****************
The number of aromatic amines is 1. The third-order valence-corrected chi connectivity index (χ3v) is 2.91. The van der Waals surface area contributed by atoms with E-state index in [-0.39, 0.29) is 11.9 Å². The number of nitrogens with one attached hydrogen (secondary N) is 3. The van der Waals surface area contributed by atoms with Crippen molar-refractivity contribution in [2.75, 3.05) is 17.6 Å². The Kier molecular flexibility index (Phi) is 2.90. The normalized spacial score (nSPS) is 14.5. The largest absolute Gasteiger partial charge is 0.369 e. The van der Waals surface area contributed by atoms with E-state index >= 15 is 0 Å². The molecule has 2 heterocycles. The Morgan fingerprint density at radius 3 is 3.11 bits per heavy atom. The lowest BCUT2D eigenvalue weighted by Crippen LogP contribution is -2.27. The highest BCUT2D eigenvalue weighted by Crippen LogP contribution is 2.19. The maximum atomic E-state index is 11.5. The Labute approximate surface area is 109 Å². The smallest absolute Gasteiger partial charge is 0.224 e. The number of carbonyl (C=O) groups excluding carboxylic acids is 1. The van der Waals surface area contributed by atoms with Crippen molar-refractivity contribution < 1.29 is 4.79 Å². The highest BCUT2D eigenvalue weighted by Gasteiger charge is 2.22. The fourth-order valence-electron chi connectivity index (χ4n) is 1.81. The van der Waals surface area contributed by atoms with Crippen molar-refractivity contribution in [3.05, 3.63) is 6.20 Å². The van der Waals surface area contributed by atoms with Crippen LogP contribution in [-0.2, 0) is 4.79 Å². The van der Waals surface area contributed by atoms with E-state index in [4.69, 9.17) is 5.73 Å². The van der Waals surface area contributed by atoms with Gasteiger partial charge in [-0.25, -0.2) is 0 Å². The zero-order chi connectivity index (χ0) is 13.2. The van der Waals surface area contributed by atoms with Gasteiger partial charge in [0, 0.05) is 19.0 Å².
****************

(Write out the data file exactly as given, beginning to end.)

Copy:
The number of aromatic amines is 1. The third-order valence-corrected chi connectivity index (χ3v) is 2.91. The van der Waals surface area contributed by atoms with E-state index in [-0.39, 0.29) is 11.9 Å². The number of nitrogens with one attached hydrogen (secondary N) is 3. The van der Waals surface area contributed by atoms with Crippen molar-refractivity contribution in [2.75, 3.05) is 17.6 Å². The Kier molecular flexibility index (Phi) is 2.90. The normalized spacial score (nSPS) is 14.5. The largest absolute Gasteiger partial charge is 0.369 e. The van der Waals surface area contributed by atoms with E-state index >= 15 is 0 Å². The molecule has 2 heterocycles. The Morgan fingerprint density at radius 3 is 3.11 bits per heavy atom. The lowest BCUT2D eigenvalue weighted by Crippen LogP contribution is -2.27. The highest BCUT2D eigenvalue weighted by Crippen LogP contribution is 2.19. The maximum atomic E-state index is 11.5. The Labute approximate surface area is 109 Å². The smallest absolute Gasteiger partial charge is 0.224 e. The number of carbonyl (C=O) groups excluding carboxylic acids is 1. The van der Waals surface area contributed by atoms with Crippen molar-refractivity contribution < 1.29 is 4.79 Å². The highest BCUT2D eigenvalue weighted by Gasteiger charge is 2.22. The fourth-order valence-electron chi connectivity index (χ4n) is 1.81. The van der Waals surface area contributed by atoms with Crippen molar-refractivity contribution in [3.05, 3.63) is 6.20 Å². The van der Waals surface area contributed by atoms with Crippen LogP contribution in [-0.2, 0) is 4.79 Å². The van der Waals surface area contributed by atoms with E-state index in [4.69, 9.17) is 5.73 Å². The van der Waals surface area contributed by atoms with Gasteiger partial charge in [-0.25, -0.2) is 0 Å². The zero-order chi connectivity index (χ0) is 13.2. The van der Waals surface area contributed by atoms with Gasteiger partial charge in [0, 0.05) is 19.0 Å².